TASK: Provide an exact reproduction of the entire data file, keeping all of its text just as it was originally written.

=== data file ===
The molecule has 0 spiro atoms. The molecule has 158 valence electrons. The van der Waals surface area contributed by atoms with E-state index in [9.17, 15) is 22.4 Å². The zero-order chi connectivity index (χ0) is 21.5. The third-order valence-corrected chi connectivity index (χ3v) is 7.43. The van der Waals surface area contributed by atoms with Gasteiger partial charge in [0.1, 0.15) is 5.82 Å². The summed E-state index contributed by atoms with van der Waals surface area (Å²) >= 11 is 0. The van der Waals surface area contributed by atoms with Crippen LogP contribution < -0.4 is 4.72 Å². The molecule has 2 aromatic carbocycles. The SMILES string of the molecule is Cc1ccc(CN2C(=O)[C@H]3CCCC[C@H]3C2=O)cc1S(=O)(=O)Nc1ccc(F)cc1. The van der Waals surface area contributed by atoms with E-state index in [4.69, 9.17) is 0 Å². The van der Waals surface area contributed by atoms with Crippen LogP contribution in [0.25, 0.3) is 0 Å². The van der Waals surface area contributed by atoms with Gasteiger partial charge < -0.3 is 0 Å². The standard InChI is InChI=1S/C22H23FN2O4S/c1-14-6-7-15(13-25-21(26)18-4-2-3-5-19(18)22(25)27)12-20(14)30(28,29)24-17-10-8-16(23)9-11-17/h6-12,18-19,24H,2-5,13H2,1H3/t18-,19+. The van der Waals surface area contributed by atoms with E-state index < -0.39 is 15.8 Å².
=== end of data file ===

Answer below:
The molecule has 0 spiro atoms. The molecule has 158 valence electrons. The van der Waals surface area contributed by atoms with E-state index in [9.17, 15) is 22.4 Å². The zero-order chi connectivity index (χ0) is 21.5. The third-order valence-corrected chi connectivity index (χ3v) is 7.43. The van der Waals surface area contributed by atoms with Gasteiger partial charge in [0.1, 0.15) is 5.82 Å². The summed E-state index contributed by atoms with van der Waals surface area (Å²) >= 11 is 0. The van der Waals surface area contributed by atoms with Crippen LogP contribution < -0.4 is 4.72 Å². The molecule has 2 aromatic carbocycles. The SMILES string of the molecule is Cc1ccc(CN2C(=O)[C@H]3CCCC[C@H]3C2=O)cc1S(=O)(=O)Nc1ccc(F)cc1. The van der Waals surface area contributed by atoms with E-state index in [4.69, 9.17) is 0 Å². The van der Waals surface area contributed by atoms with Crippen LogP contribution in [0.25, 0.3) is 0 Å². The van der Waals surface area contributed by atoms with Gasteiger partial charge < -0.3 is 0 Å². The standard InChI is InChI=1S/C22H23FN2O4S/c1-14-6-7-15(13-25-21(26)18-4-2-3-5-19(18)22(25)27)12-20(14)30(28,29)24-17-10-8-16(23)9-11-17/h6-12,18-19,24H,2-5,13H2,1H3/t18-,19+. The van der Waals surface area contributed by atoms with E-state index < -0.39 is 15.8 Å².